Histiocytic Sarcoma in Bernese Mountain Dogs, Retrievers and Rottweilers

Hstiocytic sarcoma (HS) is a malignant disease found most often in Bernese Mountain dogs, retrievers and rottweilers. Males are more commonly affected than females and it can occur at any age. It is also called Histiocytic sarcoma complex, malignant histiocytosis and disseminated histocytic sarcoma. There are two forms of the disease, localized or disseminated. The localized disease occurs when a lump or lumps are found in one specific area, usually on the legs and these have not spread to the lymph nodes. Localized HS tends to invade skin, subcutaneous tissue and joints. The disseminated disease occurs when tumor cells spread beyond the local lymph nodes to the lung, liver, spleen, gastrointestinal system, eyes, central nervous system, skin, muscles, bone and/or the bone marrow. The tumor is thought is arise from interstitial dendritic cells that become malignant.

The signs of HS vary widely due to the many different organs that can be involved. In the early stages of localized disease, most dogs have no clinical signs of disease. Usually, they come in for an examination after a lump is found. As the disease progresses, lethargy, anorexia, lameness and coughing are the most common clinic signs. Unless a mass is found and biopsied, diagnosis can be difficult due to the nonspecific clinical signs. Anemia is the most common abnormality on general lab work. Dogs may also have decreased numbers of white blood cells, increases in liver enzymes and an increased number of histiocytes in the blood and bone marrow. X-rays may show masses in the lung or mediastinum. These masses leak fluid causing pleural effusion affecting the dog’s breathing. X-rays may also show destruction of bone or joints.

Surgical removal of solitary nodules is the treatment of choice at this time. Dogs without evidence of cancer spread who underwent amputation of the affected limb lived 6 months. Dog who had chemotherapy with amputation lived an average of 19 months. Dogs with disseminated disease fare far worse. In one study, half of the dogs with HS responded to chemotherapy and lived an average of 6 months. Dogs who responded poorly to chemotherapy only survived for about 2 months.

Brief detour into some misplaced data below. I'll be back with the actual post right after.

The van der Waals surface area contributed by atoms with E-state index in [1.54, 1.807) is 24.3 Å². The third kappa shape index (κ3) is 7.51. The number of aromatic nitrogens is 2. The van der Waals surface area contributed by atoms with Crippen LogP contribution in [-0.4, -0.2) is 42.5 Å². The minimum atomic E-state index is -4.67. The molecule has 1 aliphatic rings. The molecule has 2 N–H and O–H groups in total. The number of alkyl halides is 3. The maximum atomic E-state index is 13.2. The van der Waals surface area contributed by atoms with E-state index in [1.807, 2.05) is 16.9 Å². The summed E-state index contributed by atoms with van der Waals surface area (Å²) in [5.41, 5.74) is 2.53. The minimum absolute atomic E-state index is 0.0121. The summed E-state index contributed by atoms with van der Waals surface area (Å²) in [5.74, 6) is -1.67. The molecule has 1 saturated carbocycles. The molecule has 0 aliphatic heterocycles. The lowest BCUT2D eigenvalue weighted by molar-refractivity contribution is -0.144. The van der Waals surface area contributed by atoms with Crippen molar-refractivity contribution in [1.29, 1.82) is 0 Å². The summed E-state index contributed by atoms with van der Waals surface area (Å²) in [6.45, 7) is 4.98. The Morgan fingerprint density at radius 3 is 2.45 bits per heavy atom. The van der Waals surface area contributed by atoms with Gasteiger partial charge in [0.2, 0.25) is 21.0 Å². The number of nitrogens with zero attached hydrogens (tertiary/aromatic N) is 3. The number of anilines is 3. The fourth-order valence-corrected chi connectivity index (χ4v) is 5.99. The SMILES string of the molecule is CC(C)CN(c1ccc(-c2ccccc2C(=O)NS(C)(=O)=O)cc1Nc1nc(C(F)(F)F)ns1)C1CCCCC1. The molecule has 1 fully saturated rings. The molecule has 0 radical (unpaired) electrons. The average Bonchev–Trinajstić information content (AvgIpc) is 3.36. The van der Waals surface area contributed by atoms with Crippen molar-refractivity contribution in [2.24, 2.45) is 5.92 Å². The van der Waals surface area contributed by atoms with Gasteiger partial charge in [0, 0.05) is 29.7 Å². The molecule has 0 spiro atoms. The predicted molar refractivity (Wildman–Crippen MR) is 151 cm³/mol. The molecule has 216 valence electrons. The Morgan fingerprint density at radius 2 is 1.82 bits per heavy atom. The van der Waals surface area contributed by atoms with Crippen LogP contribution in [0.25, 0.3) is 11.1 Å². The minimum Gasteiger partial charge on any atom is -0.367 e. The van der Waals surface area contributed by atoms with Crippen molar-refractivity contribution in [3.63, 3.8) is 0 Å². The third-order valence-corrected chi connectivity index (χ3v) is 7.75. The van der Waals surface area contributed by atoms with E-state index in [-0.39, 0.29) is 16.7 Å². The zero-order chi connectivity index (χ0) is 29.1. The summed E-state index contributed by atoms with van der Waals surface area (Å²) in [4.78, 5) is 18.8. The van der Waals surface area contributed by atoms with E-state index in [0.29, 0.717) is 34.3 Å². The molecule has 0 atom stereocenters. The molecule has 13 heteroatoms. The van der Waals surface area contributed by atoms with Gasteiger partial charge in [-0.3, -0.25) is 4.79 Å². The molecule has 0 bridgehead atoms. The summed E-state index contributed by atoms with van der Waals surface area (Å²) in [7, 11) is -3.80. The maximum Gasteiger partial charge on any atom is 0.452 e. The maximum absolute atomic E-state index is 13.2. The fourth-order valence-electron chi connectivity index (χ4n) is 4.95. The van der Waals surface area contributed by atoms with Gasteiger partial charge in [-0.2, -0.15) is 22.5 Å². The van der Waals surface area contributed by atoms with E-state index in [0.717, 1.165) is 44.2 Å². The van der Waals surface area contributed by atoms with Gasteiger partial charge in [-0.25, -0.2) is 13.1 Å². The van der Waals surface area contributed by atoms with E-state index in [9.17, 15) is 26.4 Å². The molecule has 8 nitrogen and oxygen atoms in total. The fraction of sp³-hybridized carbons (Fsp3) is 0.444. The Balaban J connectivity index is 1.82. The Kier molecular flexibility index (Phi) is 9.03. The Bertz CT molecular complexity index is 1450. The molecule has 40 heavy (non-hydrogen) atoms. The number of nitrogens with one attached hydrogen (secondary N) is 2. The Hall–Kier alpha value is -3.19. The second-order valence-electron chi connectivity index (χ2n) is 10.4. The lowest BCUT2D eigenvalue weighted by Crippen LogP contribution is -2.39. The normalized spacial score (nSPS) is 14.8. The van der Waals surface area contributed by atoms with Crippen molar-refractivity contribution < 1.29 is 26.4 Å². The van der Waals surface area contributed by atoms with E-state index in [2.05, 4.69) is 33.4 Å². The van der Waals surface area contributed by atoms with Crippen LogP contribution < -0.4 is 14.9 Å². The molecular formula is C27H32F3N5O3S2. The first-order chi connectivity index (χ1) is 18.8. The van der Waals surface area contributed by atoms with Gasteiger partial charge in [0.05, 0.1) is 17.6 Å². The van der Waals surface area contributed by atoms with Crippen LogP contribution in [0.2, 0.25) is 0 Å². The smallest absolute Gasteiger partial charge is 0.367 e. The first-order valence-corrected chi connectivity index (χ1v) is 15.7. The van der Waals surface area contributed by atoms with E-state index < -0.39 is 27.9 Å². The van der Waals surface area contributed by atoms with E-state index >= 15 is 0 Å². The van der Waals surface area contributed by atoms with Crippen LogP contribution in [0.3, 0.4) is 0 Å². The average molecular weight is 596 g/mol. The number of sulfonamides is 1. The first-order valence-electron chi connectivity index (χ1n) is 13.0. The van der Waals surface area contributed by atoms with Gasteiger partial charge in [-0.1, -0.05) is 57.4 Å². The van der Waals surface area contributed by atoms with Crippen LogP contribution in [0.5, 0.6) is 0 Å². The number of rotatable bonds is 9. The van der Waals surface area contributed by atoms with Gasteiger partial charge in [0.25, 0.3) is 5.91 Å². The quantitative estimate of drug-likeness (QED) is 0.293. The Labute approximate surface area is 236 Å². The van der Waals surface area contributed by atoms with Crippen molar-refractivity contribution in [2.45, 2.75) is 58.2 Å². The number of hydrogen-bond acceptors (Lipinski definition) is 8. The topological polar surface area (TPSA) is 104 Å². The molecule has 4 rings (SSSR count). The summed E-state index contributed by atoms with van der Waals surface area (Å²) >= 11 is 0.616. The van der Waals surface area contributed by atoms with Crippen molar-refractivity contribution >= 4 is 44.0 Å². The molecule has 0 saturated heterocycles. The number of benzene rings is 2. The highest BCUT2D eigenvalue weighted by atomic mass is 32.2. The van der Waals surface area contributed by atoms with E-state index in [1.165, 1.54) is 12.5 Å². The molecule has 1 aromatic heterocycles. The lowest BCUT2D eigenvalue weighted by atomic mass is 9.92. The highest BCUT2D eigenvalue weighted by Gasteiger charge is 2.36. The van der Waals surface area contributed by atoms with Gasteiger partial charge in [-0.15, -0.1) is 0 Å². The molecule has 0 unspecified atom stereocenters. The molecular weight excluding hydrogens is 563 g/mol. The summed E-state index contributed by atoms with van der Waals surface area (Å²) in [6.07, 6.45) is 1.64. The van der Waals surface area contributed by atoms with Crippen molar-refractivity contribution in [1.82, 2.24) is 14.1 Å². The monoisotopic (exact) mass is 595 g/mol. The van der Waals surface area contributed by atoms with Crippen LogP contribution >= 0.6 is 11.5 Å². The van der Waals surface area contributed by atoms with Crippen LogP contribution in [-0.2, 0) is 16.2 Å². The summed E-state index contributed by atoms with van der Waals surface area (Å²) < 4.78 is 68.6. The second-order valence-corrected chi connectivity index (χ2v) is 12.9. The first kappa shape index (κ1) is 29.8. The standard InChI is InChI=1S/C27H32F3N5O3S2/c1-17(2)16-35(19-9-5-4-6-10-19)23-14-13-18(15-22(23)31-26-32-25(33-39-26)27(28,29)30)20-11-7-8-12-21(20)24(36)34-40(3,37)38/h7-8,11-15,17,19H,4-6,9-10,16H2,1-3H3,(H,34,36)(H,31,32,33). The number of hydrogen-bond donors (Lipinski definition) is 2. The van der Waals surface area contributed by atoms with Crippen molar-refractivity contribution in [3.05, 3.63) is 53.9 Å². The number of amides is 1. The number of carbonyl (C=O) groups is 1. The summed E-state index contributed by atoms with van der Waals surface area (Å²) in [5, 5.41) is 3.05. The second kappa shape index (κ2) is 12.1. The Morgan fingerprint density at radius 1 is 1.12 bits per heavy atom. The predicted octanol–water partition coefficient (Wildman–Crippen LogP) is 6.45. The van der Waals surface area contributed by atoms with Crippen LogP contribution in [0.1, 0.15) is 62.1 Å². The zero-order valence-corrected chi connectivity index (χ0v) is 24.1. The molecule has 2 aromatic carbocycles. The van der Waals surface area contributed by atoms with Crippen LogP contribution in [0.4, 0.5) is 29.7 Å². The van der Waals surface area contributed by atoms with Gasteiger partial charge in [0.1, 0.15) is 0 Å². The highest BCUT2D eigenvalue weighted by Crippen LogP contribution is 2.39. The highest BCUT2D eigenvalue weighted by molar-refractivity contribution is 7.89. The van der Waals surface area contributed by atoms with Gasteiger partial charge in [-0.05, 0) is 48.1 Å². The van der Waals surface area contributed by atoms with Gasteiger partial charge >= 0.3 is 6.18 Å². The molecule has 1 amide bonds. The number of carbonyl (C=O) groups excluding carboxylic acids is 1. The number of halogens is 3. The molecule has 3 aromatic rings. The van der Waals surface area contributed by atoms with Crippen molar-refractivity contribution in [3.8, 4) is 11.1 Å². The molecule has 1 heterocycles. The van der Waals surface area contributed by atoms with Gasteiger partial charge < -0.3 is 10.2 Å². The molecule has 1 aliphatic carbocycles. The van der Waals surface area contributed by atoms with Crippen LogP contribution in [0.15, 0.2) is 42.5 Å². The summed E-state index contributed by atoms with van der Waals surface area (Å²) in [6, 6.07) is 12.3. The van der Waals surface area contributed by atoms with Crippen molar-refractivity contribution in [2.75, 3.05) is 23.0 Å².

To clarify, HS is not the same as cutaneous histiocytoma. Histiocytomas are benign tumors of young dogs. These pink raspberry looking masses occur in thinly haired areas on the legs, head and neck. They grow quickly and can resolve on their own. I see them most often in Boxers and Dachshunds although Cocker Spaniels, Great Danes, Shetland Sheepdogs and Bull Terriers are also reported in the literature.

Sources:

-Shell, Linda. ‘Malignant Histocytosis/Histiocytic Sarcoma’ Associate Database, VIN, last updated 12/11/2003.

-Skorupski, Katherine. ‘The Histiocytic Diseases: A Clinical Perspective’ Canine Medicine Symposium 2009, UCDCM2009, VIN

 

Published by kristennelsondvm

Dr. Kristen Nelson grew up on a farm in Watertown, Minn., where she developed a deep love for animals of all kinds. She received a Doctor of Veterinary Medicine degree from the University of Minnesota, College of Veterinary Medicine. Kris then completed a small-animal internship at the prestigious Animal Medical Center in New York City. In addition to writing and speaking, she cares for small and exotic animals in Scottsdale, Az. Dr. Nelson is widely quoted in the media. Her credits include Ladies’ Home Journal, USA TODAY, the Los Angeles Times and numerous radio and television interviews. Dr. Nelson has written two books, Coated With Fur: A Vet’s Life and Coated With Fur: A Blind Cat’s Love. Kris and her husband Steve share their home with rescued cats, birds and a dog.

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